GTA Collaborates to Find Solutions for Infested Ash Trees

Posted January 6, 2014

Every year in the GTA, well over 100,000 ash trees get infected by the emerald ash borer (EAB), a green beetle native to Asia and Eastern Russia. This presents many challenges for residents, businesses, and the municipalities who have to contend with how to best dispose with the thousands of trees being infected and cut down every year.

The EAB beetle is an invasive species that kills all species of ash trees, except mountain ash. It was first discovered in North America in June 2002, with the spread moving into areas of southern Ontario and Quebec. Mitigation strategies were developed to inoculate, cut, and burn infected trees and are being implemented by municipal, provincial, and federal governments across Ontario.

Partners in Project Green ash trees municipal roundtable Partners in Project Green ash trees municipal roundtable Partners in Project Green ash trees municipal roundtable
Photo Credit: Yiyi Shangguan, PPG Photo Credit: Yiyi Shangguan, PPG Photo Credit: Lija Skobe, CaGBC

On Monday, November 25, 2013, Partners in Project Green organized a roundtable discussion between GTA municipalities to share individual emerald ash borer (EAB) mitigation plans and discuss waste wood disposal methods. Urban forestry representatives from seven organizations were brought together to share their individual EAB tree waste disposal plans and discuss challenges towards better solutions. Representatives included:

  • Town of Richmond Hill
  • Town of Caledon
  • City of Toronto
  • City of Mississauga
  • City of Brampton
  • Region of Peel
  • Toronto and Region Conservation

The in-depth discussion brought attention to major roadblocks: the lack of a solution that can address massive volumes, and is economically and logistically feasible. Hence for now, each municipality is working with their regional government to process their wood into mulch, firewood and/or compost for use and sell in their local parks.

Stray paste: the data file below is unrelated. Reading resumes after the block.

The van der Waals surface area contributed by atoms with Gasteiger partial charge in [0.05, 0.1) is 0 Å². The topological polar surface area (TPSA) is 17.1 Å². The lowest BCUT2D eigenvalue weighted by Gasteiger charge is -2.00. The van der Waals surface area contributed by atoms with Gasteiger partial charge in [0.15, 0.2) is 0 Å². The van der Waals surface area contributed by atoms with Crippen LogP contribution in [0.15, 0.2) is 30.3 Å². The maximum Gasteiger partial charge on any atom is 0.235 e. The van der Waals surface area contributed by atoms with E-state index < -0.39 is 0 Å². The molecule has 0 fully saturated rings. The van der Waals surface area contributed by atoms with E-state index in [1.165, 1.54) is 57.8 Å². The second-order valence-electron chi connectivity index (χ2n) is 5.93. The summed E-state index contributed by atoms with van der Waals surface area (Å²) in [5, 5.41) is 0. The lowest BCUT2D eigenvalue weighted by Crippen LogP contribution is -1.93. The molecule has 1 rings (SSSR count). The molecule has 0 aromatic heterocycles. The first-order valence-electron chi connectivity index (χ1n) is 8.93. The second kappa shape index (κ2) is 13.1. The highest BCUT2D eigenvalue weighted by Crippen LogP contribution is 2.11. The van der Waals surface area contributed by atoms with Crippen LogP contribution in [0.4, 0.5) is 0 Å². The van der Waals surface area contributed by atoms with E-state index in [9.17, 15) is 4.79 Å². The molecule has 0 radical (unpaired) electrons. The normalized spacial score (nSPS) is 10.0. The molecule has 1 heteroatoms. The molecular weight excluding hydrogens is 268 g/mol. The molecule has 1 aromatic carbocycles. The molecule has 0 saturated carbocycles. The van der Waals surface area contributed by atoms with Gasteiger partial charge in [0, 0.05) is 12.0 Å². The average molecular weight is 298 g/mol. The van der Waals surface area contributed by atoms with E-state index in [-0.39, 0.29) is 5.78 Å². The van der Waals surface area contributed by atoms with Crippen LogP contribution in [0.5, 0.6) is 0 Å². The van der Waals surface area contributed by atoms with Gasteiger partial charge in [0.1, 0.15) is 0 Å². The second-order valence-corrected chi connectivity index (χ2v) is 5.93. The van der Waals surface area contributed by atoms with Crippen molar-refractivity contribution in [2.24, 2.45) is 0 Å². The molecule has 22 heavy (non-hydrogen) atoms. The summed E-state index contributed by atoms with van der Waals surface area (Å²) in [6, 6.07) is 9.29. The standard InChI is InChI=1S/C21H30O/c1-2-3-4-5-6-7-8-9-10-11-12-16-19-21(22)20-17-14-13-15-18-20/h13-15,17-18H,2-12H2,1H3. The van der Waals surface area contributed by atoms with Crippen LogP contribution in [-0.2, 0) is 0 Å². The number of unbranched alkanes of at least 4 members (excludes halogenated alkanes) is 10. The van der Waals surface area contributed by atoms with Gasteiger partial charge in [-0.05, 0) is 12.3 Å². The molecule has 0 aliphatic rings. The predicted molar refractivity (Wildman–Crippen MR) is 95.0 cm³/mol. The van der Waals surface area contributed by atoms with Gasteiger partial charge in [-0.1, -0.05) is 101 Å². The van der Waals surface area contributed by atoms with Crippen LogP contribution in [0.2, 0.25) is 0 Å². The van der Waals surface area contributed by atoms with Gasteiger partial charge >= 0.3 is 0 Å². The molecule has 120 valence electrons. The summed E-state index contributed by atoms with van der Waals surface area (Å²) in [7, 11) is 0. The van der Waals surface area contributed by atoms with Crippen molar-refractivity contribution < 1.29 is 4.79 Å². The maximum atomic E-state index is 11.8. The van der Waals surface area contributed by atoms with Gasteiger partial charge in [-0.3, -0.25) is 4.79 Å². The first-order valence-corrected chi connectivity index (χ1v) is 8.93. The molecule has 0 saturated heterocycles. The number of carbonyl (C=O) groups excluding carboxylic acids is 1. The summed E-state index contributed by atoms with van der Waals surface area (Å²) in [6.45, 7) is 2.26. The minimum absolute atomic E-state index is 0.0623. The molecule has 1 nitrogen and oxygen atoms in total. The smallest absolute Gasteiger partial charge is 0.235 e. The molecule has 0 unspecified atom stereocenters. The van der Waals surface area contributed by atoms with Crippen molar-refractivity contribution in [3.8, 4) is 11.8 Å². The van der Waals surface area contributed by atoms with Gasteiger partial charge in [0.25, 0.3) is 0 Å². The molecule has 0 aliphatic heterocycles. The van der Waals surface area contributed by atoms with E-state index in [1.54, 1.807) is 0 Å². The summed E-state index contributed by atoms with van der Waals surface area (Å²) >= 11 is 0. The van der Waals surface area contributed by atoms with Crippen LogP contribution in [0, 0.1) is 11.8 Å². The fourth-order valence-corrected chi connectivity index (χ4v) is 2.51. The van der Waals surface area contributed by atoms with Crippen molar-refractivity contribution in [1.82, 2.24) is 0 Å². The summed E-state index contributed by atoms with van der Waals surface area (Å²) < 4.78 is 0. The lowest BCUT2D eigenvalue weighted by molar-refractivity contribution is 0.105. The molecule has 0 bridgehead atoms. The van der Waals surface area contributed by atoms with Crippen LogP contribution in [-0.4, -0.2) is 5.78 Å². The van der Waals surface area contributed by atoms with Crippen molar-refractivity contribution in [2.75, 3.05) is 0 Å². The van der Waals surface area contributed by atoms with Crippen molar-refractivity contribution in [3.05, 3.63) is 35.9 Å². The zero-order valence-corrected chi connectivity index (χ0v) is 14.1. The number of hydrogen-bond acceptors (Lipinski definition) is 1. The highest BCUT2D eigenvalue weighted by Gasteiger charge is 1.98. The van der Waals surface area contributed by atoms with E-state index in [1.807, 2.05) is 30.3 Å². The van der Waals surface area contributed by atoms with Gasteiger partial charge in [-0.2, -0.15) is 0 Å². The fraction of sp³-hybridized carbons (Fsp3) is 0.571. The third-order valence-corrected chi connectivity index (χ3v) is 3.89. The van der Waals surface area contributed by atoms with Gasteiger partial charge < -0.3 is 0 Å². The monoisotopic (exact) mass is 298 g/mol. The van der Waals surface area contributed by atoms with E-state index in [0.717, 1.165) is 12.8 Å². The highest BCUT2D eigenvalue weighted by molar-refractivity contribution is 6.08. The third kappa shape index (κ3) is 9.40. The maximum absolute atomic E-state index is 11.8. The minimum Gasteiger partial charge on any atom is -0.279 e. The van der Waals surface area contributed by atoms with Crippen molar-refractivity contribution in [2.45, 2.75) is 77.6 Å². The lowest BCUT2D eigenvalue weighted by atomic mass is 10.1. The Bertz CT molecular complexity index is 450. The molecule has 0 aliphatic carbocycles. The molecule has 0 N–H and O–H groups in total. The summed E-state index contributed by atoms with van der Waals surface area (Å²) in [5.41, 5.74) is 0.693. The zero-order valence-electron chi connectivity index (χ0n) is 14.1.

That same day across town at Toronto Metro Hall, Local Enhancement & Appreciation of Forests (LEAF) and the City of Toronto’s Economic Development & Culture office held a similar roundtable between supply and demand industry stakeholders to design an industry roadmap for urban wood utilization. The goal was to facilitate dialogue between stakeholders to identify industry opportunities and roadblocks, and stimulate new thinking on how to address challenges and develop the market. Participants included:

  • Partners in Project Green
  • Toronto and Region Conservation
  • wood suppliers
  • processors
  • local artisans, industry associations
  • end-use consumers

They were led through carefully facilitated discussions to identify and reach consensus upon immediate next steps. Four initiatives were suggested as a starting point including:

  1. Create a marketing strategy to establish public and private awareness and buy-in
  2. Implement a scalable neighborhood-wide pilot project
  3. Build a resource-sharing wood co-op
  4. Design an online forum to promote communication and idea-generation

The importance of a holistic approach was emphasized, with a roadmap under development forthcoming in the New Year.

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For more information, please contact:

Yiyi Shangguan
Project Coordinator, Waste Management
416-661-6600, ext. 5595